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Now is the time to sign up for the beginner/newcomer gardening class sponsored by the University of Tennessee Master Gardeners. Topics include soil improvement, herb gardening, wildlife, turf care, flowers, tree care and composting.

It is a very popular class because the participants learn so much and they have so much fun. Hundreds of cool gardening door prizes are given out. Wonderful food is provided by the experienced Master Gardeners.

The class meets on the first four Tuesday nights in March at the Agriculture Extension office off Bonny Oaks Drive. Call the UT Extension office at 855-6113 for registration and details.

those in the know

Gardening success can be enjoyed the first year, even if you don't know a pansy from a petunia.

The best advice is to ask lots of questions. Get on a first-name basis with experts at your local garden center. The best ones are the family-owned stores. Shop when the store is not real busy, so someone can spend time with you.

Drive around neighborhoods to get ideas for your yard. If you are lucky you may see the gardener. Don't be afraid to get out and ask questions. Gardeners are very friendly and willing to share ideas. Don't be surprised if they share a few plants as well.

Tips and tricks

* Consider the big picture, but focus on parts of the whole. Treat the entire property as a large art canvas. Flowers and plants are used as paints. The front yard can be a single painting. The backyard could be another work of art. To make it workable, divide your overall plan into separate projects. Landscaping is similar to interior decorating. Do one garden room at a time. Start with what excites you.

* Grab a camera and water hose. The camera is for taking pictures before and during the projects. Show these photos to all of your advisers. Use a garden hose (or latex paint, if you prefer) to make an outline of the new plan on the lawn. This will show the actual size and shape of the new garden.

* Follow the sun. Determine the amount of sunlight the selected garden spot will receive. Sun-loving plants require at least eight hours of full exposure to grow well. Most of these like early morning sun best. A few plants can survive harsh afternoon sun. Follow the gardener's mantra of "right plant in the right place."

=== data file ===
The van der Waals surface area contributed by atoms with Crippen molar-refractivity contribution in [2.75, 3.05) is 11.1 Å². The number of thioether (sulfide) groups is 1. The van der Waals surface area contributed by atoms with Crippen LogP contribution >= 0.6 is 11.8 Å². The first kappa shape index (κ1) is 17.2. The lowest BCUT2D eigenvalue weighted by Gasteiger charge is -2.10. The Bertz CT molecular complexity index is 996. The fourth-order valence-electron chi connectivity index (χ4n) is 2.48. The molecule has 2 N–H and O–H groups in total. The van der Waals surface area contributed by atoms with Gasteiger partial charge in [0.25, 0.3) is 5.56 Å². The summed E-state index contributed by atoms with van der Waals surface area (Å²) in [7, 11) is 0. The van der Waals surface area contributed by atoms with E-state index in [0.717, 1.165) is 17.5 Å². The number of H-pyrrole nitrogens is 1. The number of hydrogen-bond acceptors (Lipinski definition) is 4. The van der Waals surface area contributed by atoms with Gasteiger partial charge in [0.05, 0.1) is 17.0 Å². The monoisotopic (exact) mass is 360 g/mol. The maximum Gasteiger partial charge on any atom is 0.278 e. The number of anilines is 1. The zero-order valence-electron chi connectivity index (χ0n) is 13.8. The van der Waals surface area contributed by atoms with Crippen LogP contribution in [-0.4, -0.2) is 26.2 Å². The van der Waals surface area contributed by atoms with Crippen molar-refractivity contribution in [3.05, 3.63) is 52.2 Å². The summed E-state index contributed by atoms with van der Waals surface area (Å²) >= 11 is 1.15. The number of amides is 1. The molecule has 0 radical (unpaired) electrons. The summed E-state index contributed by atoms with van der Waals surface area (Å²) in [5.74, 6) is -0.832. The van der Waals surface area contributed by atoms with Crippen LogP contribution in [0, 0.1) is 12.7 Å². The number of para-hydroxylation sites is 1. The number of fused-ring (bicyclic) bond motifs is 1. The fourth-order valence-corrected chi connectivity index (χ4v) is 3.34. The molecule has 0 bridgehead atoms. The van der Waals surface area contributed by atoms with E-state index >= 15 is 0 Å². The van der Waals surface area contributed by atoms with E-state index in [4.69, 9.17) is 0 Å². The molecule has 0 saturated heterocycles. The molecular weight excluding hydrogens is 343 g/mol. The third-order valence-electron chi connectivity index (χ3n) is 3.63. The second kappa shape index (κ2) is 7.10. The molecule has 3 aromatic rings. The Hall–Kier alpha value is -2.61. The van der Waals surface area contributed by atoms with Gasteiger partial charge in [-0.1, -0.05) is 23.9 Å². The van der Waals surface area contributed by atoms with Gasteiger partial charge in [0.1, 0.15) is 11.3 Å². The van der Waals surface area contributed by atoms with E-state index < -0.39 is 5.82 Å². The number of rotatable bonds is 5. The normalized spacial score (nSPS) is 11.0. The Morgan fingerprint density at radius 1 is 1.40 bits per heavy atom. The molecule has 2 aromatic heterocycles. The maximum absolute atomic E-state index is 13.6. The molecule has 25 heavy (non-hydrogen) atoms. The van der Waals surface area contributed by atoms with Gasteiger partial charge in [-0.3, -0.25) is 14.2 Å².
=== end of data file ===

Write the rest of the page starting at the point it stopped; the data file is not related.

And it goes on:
* Get a soil test. It costs $7, but the information is very valuable. The report will give advice on many important soil characteristics. Add compost, peat or sand to improve the soil texture. Buy these from the garden center, or look for local farms where aged manure is available. This provides soil nutrients as well as proper consistency.

* Remember to water. When a garden is planted, it needs adequate water. A garden hose is just as good as an elaborate watering system. Plants with similar water requirements should be grouped together.

Time to start

The final word of advice is to just get going. Start with a small area. Avoid working in the hot part of the day. Take plenty of breaks. Drink plenty of water. Watch your back muscles. Don't get frustrated. If the garden isn't exactly what you wanted, that's OK. Plants can easily be moved around. Be creative and have fun.

Save Green Go Green

Saving money is a priority for most of us. On Saturday, March 6, stop by the Save Green Go Green event at Hamilton Plae mall. Credit unions, energy companies and gardeners will be available to answer questions from 10 a.m. to 2 p.m.

There will be demonstrations on how to make a rain barrel at 10:30 a.m. and 12:15 p.m. You can win prizes and learn about saving money and the environment.

For information on this and other events, call UT Extension at 855-6113 or view a calendar of gardening events at www.MGHC.org.

Contact Tom Stebbins at tstebbins@utk.edu or 855-6113.

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